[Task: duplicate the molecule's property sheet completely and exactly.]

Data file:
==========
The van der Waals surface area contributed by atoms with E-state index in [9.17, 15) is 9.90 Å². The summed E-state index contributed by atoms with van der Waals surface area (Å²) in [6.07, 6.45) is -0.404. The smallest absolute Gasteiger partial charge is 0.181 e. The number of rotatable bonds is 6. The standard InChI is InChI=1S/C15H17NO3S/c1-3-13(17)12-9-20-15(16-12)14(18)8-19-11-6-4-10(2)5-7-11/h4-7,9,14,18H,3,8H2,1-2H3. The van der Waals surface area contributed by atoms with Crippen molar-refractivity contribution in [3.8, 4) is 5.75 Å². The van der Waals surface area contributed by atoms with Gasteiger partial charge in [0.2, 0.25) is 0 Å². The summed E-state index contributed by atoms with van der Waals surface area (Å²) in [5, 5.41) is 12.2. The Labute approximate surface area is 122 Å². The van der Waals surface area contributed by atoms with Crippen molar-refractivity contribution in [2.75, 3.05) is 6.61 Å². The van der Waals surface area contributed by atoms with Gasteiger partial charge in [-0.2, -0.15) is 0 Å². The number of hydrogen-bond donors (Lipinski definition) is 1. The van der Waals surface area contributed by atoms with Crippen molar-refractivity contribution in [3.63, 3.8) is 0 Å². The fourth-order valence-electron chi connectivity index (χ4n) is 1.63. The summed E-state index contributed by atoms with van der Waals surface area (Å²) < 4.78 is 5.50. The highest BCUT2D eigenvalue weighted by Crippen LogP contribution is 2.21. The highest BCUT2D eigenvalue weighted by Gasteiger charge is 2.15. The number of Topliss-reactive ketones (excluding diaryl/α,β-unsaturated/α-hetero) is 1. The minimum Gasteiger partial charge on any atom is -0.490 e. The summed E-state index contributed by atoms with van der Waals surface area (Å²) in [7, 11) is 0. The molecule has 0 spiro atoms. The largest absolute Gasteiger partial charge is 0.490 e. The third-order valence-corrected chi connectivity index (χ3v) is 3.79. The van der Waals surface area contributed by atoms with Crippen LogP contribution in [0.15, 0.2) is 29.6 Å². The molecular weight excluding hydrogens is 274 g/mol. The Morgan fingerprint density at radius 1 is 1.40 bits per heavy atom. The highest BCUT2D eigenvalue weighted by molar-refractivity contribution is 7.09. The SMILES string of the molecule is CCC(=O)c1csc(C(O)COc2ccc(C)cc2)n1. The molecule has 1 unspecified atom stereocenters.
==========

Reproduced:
The van der Waals surface area contributed by atoms with E-state index in [9.17, 15) is 9.90 Å². The summed E-state index contributed by atoms with van der Waals surface area (Å²) in [6.07, 6.45) is -0.404. The smallest absolute Gasteiger partial charge is 0.181 e. The number of rotatable bonds is 6. The standard InChI is InChI=1S/C15H17NO3S/c1-3-13(17)12-9-20-15(16-12)14(18)8-19-11-6-4-10(2)5-7-11/h4-7,9,14,18H,3,8H2,1-2H3. The van der Waals surface area contributed by atoms with Crippen molar-refractivity contribution in [3.8, 4) is 5.75 Å². The van der Waals surface area contributed by atoms with Gasteiger partial charge in [0.2, 0.25) is 0 Å². The summed E-state index contributed by atoms with van der Waals surface area (Å²) in [5, 5.41) is 12.2. The Labute approximate surface area is 122 Å². The van der Waals surface area contributed by atoms with Crippen molar-refractivity contribution in [2.75, 3.05) is 6.61 Å². The van der Waals surface area contributed by atoms with Gasteiger partial charge in [-0.2, -0.15) is 0 Å². The number of hydrogen-bond donors (Lipinski definition) is 1. The van der Waals surface area contributed by atoms with Crippen molar-refractivity contribution in [3.63, 3.8) is 0 Å². The fourth-order valence-electron chi connectivity index (χ4n) is 1.63. The summed E-state index contributed by atoms with van der Waals surface area (Å²) < 4.78 is 5.50. The highest BCUT2D eigenvalue weighted by Crippen LogP contribution is 2.21. The highest BCUT2D eigenvalue weighted by Gasteiger charge is 2.15. The number of Topliss-reactive ketones (excluding diaryl/α,β-unsaturated/α-hetero) is 1. The minimum Gasteiger partial charge on any atom is -0.490 e. The summed E-state index contributed by atoms with van der Waals surface area (Å²) in [7, 11) is 0. The molecule has 0 spiro atoms. The largest absolute Gasteiger partial charge is 0.490 e. The third-order valence-corrected chi connectivity index (χ3v) is 3.79. The van der Waals surface area contributed by atoms with Crippen LogP contribution in [0.15, 0.2) is 29.6 Å². The molecular weight excluding hydrogens is 274 g/mol. The Morgan fingerprint density at radius 1 is 1.40 bits per heavy atom. The highest BCUT2D eigenvalue weighted by molar-refractivity contribution is 7.09. The SMILES string of the molecule is CCC(=O)c1csc(C(O)COc2ccc(C)cc2)n1. The molecule has 1 unspecified atom stereocenters.